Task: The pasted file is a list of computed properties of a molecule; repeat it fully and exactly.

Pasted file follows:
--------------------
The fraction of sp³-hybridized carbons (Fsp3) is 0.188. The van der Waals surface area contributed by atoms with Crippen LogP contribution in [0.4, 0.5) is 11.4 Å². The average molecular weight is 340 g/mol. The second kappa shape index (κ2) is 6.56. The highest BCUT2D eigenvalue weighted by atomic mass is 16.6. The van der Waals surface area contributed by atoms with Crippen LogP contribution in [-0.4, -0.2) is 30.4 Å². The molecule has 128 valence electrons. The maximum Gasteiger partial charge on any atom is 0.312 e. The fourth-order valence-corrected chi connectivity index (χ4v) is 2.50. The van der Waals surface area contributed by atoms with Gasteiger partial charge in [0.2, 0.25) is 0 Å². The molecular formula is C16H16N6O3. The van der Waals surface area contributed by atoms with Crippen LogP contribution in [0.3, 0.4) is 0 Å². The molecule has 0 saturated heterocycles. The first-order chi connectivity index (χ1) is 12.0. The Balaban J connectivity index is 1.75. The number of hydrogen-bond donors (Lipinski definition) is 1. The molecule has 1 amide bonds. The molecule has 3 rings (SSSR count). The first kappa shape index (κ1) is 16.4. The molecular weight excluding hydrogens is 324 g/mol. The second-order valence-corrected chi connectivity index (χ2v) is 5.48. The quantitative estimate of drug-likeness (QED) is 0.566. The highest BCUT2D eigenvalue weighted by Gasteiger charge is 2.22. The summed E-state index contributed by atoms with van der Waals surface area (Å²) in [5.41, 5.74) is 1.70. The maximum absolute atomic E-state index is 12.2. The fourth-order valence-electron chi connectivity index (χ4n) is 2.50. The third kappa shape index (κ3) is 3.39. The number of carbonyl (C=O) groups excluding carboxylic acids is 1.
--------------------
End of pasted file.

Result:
The fraction of sp³-hybridized carbons (Fsp3) is 0.188. The van der Waals surface area contributed by atoms with Crippen LogP contribution in [0.4, 0.5) is 11.4 Å². The average molecular weight is 340 g/mol. The second kappa shape index (κ2) is 6.56. The highest BCUT2D eigenvalue weighted by atomic mass is 16.6. The van der Waals surface area contributed by atoms with Crippen LogP contribution in [-0.4, -0.2) is 30.4 Å². The molecule has 128 valence electrons. The maximum Gasteiger partial charge on any atom is 0.312 e. The fourth-order valence-corrected chi connectivity index (χ4v) is 2.50. The van der Waals surface area contributed by atoms with Gasteiger partial charge in [0.2, 0.25) is 0 Å². The molecular formula is C16H16N6O3. The van der Waals surface area contributed by atoms with Crippen LogP contribution in [0.3, 0.4) is 0 Å². The molecule has 0 saturated heterocycles. The first-order chi connectivity index (χ1) is 12.0. The Balaban J connectivity index is 1.75. The number of hydrogen-bond donors (Lipinski definition) is 1. The molecule has 1 amide bonds. The molecule has 3 rings (SSSR count). The first kappa shape index (κ1) is 16.4. The molecular weight excluding hydrogens is 324 g/mol. The second-order valence-corrected chi connectivity index (χ2v) is 5.48. The quantitative estimate of drug-likeness (QED) is 0.566. The highest BCUT2D eigenvalue weighted by Gasteiger charge is 2.22. The summed E-state index contributed by atoms with van der Waals surface area (Å²) in [5.41, 5.74) is 1.70. The maximum absolute atomic E-state index is 12.2. The fourth-order valence-electron chi connectivity index (χ4n) is 2.50. The third kappa shape index (κ3) is 3.39. The number of carbonyl (C=O) groups excluding carboxylic acids is 1.